When Schmäh is misunderstood, the results can be disastrous. I have never gotten over the insight in Michael Agar’s fascinating book Language Shock that Marie Antoinette’s fatal retort to the starving French peasants, “Let them eat cake” was actually a Schmäh.

“Schmäh is a world view that rests on the basic ironic premise that things aren’t what they seem, what they are is much worse,” he writes, “and all you can do is laugh it off.”

Reporting from Vienna in the 1930s, American journalist John Gunther became fascinated with this resilience: “Something of the very softness of the Austrian character had been a factor of strength,” he wrote, as a “crisis lost its point, melted in the prevailing solvent of easy-going compromise.”

Not long after that early German class, I took my bike for a spin out to the Prater.

A gentle old wino in rumpled shirt and vest was sitting in the shade by the Schnell Imbiss along the path by the Nordbahn overpass. It was spring and the cherry trees were in bloom. I bought myself an Achtl of white wine and joined him at his folding table.

“Lovely day,” I ventured, not daring anything more complicated. He often sat here, he said, with a melancholy smile – So much beauty, for a little while, and then it fades… I nodded… These old trees had seen everything, good times and bad…

Suddenly, the breeze picked up, bending the branches and rustling the leaves. “Schauen Sie!” he said, perking up, then waving his hand back and forth with the trees, “a bissl links, a bissl rechts, bissl links, bissl rechts…” A way of seeing the world. This was the story of Vienna.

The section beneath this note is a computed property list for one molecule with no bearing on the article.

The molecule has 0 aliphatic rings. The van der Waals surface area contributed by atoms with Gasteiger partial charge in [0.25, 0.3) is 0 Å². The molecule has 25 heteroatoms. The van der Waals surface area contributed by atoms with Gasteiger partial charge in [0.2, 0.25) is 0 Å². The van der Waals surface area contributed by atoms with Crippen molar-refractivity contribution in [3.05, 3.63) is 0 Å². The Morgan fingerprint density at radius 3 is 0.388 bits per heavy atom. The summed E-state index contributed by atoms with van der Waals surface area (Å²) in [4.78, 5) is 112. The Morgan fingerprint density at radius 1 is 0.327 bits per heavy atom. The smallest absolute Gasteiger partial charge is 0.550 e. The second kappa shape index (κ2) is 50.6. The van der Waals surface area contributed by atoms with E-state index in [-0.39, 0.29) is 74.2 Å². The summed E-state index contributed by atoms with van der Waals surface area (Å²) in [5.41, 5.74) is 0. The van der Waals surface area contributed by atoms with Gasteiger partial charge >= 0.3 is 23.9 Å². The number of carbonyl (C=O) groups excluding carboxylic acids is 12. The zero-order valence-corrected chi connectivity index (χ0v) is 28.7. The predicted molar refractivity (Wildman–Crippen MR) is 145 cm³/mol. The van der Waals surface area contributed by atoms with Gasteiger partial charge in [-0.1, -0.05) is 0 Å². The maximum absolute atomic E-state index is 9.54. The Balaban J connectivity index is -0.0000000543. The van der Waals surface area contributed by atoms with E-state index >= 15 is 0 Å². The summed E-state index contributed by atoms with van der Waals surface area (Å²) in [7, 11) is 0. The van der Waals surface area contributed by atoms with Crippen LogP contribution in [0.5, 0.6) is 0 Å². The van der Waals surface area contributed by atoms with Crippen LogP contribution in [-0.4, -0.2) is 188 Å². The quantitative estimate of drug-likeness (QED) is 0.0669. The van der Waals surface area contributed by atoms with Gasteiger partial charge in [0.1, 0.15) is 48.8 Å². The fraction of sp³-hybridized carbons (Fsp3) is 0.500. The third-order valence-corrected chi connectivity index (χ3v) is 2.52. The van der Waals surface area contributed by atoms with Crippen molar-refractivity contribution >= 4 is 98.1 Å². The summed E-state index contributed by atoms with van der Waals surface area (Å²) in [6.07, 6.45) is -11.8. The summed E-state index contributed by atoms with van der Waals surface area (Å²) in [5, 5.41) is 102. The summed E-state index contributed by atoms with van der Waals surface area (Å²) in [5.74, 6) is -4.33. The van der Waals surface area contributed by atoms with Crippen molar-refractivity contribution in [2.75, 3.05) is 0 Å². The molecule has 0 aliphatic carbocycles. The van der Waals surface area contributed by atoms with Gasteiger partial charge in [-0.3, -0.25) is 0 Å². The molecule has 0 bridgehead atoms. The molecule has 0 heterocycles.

“Schmäh is a world view that rests on the basic ironic premise that things aren’t what they seem, what they are is much worse and all you can do is laugh it off.” Michael Agar, in this book Language Shock

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Dardis McNamee is the Editor in Chief of METROPOLE. Over a long career in journalism she has written for The New York Times, Conde Nast Traveler in New York, the Wall Street Journal Europe and Die Zeit in Vienna, as well as having been a speechwriter to two US ambassadors to Austria. She was awarded the 2007 Kemper Award for Excellence in Teaching for her work at the Department of Media Communications for Webster University Worldwide. In 2010, she was granted Austrian Citizenship of Honor (Ehrenstaatsbürgerschaft) for outstanding contributions to the Austrian Republic